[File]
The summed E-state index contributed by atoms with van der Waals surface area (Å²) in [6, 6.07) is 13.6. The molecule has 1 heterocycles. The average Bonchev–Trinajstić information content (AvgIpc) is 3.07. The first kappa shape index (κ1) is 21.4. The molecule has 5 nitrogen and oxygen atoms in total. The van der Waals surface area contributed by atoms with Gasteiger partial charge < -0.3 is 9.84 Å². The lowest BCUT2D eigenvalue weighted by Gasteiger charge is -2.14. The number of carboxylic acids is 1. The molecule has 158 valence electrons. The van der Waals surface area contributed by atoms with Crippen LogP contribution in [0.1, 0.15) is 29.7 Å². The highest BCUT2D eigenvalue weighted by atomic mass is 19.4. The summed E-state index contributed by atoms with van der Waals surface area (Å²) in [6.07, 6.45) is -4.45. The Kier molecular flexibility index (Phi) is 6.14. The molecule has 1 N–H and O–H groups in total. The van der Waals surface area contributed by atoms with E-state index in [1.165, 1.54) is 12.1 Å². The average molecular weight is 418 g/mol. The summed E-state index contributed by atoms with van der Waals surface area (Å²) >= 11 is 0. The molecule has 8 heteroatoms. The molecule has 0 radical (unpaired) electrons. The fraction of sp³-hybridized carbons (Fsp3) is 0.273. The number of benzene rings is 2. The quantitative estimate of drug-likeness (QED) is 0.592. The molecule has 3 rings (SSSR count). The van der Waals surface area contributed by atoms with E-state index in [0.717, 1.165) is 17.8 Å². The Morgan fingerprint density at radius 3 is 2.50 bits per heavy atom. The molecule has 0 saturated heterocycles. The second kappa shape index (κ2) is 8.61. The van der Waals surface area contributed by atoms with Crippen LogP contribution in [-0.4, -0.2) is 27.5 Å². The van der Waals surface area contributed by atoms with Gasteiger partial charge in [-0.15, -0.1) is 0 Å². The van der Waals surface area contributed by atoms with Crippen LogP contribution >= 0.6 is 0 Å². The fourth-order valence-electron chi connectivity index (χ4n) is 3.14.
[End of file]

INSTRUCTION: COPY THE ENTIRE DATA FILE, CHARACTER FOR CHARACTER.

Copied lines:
The summed E-state index contributed by atoms with van der Waals surface area (Å²) in [6, 6.07) is 13.6. The molecule has 1 heterocycles. The average Bonchev–Trinajstić information content (AvgIpc) is 3.07. The first kappa shape index (κ1) is 21.4. The molecule has 5 nitrogen and oxygen atoms in total. The van der Waals surface area contributed by atoms with Gasteiger partial charge < -0.3 is 9.84 Å². The lowest BCUT2D eigenvalue weighted by Gasteiger charge is -2.14. The number of carboxylic acids is 1. The molecule has 158 valence electrons. The van der Waals surface area contributed by atoms with Crippen LogP contribution in [0.1, 0.15) is 29.7 Å². The highest BCUT2D eigenvalue weighted by atomic mass is 19.4. The summed E-state index contributed by atoms with van der Waals surface area (Å²) in [6.07, 6.45) is -4.45. The Kier molecular flexibility index (Phi) is 6.14. The molecule has 1 N–H and O–H groups in total. The van der Waals surface area contributed by atoms with E-state index in [1.165, 1.54) is 12.1 Å². The average molecular weight is 418 g/mol. The summed E-state index contributed by atoms with van der Waals surface area (Å²) >= 11 is 0. The molecule has 8 heteroatoms. The molecule has 0 radical (unpaired) electrons. The fraction of sp³-hybridized carbons (Fsp3) is 0.273. The number of benzene rings is 2. The quantitative estimate of drug-likeness (QED) is 0.592. The molecule has 3 rings (SSSR count). The van der Waals surface area contributed by atoms with E-state index in [0.717, 1.165) is 17.8 Å². The Morgan fingerprint density at radius 3 is 2.50 bits per heavy atom. The molecule has 0 saturated heterocycles. The second kappa shape index (κ2) is 8.61. The van der Waals surface area contributed by atoms with Crippen LogP contribution in [-0.4, -0.2) is 27.5 Å². The van der Waals surface area contributed by atoms with Gasteiger partial charge in [-0.15, -0.1) is 0 Å². The van der Waals surface area contributed by atoms with Crippen LogP contribution >= 0.6 is 0 Å². The fourth-order valence-electron chi connectivity index (χ4n) is 3.14.